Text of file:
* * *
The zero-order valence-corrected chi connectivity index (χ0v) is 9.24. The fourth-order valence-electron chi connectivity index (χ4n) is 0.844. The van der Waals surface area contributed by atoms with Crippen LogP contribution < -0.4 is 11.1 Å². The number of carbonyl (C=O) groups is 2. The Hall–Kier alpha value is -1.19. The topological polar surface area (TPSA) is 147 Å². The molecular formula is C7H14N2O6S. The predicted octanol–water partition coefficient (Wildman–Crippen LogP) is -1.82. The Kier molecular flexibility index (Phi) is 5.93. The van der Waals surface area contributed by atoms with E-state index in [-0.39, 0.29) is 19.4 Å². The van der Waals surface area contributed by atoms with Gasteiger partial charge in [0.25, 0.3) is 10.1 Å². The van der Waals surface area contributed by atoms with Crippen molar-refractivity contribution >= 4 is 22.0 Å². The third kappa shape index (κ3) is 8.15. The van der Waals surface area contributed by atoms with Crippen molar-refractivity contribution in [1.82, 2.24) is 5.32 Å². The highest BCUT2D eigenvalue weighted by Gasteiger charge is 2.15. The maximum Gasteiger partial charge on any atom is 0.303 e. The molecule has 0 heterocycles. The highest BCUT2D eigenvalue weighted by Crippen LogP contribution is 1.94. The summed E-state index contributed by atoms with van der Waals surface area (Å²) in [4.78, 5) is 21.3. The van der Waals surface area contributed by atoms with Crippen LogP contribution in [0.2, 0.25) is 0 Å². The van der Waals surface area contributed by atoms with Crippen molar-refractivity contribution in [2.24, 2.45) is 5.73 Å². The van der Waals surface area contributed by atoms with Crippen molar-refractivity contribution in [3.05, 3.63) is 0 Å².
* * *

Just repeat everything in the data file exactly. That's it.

The zero-order valence-corrected chi connectivity index (χ0v) is 9.24. The fourth-order valence-electron chi connectivity index (χ4n) is 0.844. The van der Waals surface area contributed by atoms with Crippen LogP contribution < -0.4 is 11.1 Å². The number of carbonyl (C=O) groups is 2. The Hall–Kier alpha value is -1.19. The topological polar surface area (TPSA) is 147 Å². The molecular formula is C7H14N2O6S. The predicted octanol–water partition coefficient (Wildman–Crippen LogP) is -1.82. The Kier molecular flexibility index (Phi) is 5.93. The van der Waals surface area contributed by atoms with E-state index in [-0.39, 0.29) is 19.4 Å². The van der Waals surface area contributed by atoms with Gasteiger partial charge in [0.25, 0.3) is 10.1 Å². The van der Waals surface area contributed by atoms with Crippen molar-refractivity contribution >= 4 is 22.0 Å². The third kappa shape index (κ3) is 8.15. The van der Waals surface area contributed by atoms with Crippen molar-refractivity contribution in [1.82, 2.24) is 5.32 Å². The highest BCUT2D eigenvalue weighted by Gasteiger charge is 2.15. The maximum Gasteiger partial charge on any atom is 0.303 e. The molecule has 0 heterocycles. The highest BCUT2D eigenvalue weighted by Crippen LogP contribution is 1.94. The summed E-state index contributed by atoms with van der Waals surface area (Å²) in [4.78, 5) is 21.3. The van der Waals surface area contributed by atoms with Crippen LogP contribution in [0.2, 0.25) is 0 Å². The van der Waals surface area contributed by atoms with Crippen molar-refractivity contribution in [2.24, 2.45) is 5.73 Å². The van der Waals surface area contributed by atoms with Crippen molar-refractivity contribution in [3.05, 3.63) is 0 Å².